When speaking, how you describe nouns allows your listeners to "see" what you are saying in their minds clearly. This helps create effective messages. Knowing which word will make the biggest impact is a great asset in communicating with others. Review the following adjectives, paying special attention to those that are not familiar to you. Focus on learning and using a few adjectives at a time, until you feel comfortable with them. When you feel they are a natural part of your vocabulary, review a few more. It is always better not to rush with new vocabulary.
1. pertinent: relevant, suitable, important Example: You ask some very pertinent questions during our discussions. 2. persuasive: convincing, compelling Example: Mr. Smith is a very good speaker, and his presentations are always extremely persuasive.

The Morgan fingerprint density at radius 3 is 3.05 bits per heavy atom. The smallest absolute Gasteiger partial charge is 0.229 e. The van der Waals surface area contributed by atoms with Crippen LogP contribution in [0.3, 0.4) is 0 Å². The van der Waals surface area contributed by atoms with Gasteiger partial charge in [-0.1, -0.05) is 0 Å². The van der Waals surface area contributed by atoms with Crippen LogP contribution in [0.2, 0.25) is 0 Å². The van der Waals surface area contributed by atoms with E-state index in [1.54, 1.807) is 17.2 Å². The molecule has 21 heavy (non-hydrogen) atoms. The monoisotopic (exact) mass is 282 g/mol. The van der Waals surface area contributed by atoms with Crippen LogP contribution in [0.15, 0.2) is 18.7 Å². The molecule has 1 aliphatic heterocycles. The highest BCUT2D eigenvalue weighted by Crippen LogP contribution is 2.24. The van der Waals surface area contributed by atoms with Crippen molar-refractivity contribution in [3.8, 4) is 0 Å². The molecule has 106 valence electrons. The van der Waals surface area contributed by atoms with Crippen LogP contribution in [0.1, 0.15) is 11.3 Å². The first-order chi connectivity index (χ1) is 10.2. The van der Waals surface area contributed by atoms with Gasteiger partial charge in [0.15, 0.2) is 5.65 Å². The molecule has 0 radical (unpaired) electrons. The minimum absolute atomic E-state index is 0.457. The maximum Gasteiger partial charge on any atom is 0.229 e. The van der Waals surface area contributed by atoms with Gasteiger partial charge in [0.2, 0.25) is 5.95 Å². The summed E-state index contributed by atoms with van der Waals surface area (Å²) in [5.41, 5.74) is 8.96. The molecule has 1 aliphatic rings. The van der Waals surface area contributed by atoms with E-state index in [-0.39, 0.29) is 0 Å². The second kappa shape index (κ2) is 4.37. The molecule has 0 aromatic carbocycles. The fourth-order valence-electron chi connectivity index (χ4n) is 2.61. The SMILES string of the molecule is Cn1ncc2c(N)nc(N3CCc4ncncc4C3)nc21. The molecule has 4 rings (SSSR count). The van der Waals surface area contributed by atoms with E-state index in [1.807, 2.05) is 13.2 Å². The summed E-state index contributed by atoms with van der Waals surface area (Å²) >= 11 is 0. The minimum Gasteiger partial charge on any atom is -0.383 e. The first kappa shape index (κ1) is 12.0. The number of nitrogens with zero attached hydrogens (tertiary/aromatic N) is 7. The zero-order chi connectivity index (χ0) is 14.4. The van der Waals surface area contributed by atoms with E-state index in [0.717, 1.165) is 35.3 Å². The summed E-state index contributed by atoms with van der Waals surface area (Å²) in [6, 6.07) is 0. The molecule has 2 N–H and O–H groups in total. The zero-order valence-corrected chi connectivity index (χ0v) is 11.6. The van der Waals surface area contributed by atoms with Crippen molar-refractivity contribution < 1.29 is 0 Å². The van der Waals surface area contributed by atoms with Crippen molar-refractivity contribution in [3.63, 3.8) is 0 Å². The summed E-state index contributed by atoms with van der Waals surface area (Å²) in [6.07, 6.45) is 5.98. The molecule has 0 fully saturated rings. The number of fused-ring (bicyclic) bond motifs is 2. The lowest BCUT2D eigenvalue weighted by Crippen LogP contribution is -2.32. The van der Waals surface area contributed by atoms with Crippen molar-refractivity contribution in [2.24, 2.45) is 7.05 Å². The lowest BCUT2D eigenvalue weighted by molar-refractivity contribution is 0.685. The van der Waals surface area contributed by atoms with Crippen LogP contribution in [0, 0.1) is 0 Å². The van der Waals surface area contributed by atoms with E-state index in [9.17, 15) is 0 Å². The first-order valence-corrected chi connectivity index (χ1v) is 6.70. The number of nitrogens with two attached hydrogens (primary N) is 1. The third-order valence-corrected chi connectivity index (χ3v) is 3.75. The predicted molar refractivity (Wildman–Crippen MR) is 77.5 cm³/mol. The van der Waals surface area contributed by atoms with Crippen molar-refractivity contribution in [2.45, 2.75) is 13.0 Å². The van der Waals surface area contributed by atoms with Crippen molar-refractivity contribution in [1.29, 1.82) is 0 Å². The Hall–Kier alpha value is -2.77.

3. scarce: rare, infrequent, much less in number than is in demand Example: The number of excellent teachers in public schools is scarce these days.
4. intermittent: interrupted, sporadic Example: Because our phone service has been intermittent today, we need to cancel this afternoon's telephone conference call.
5. evident: clear or plain in understanding Example: It is evident from your presentation that you have researched your idea.
6. consistent: constant, regular Example: My manager says that my work is always consistent and up to par.
8. amiable: pleasant, friendly, agreeable Example: Your friend is so amiable; it was a pleasure to meet her.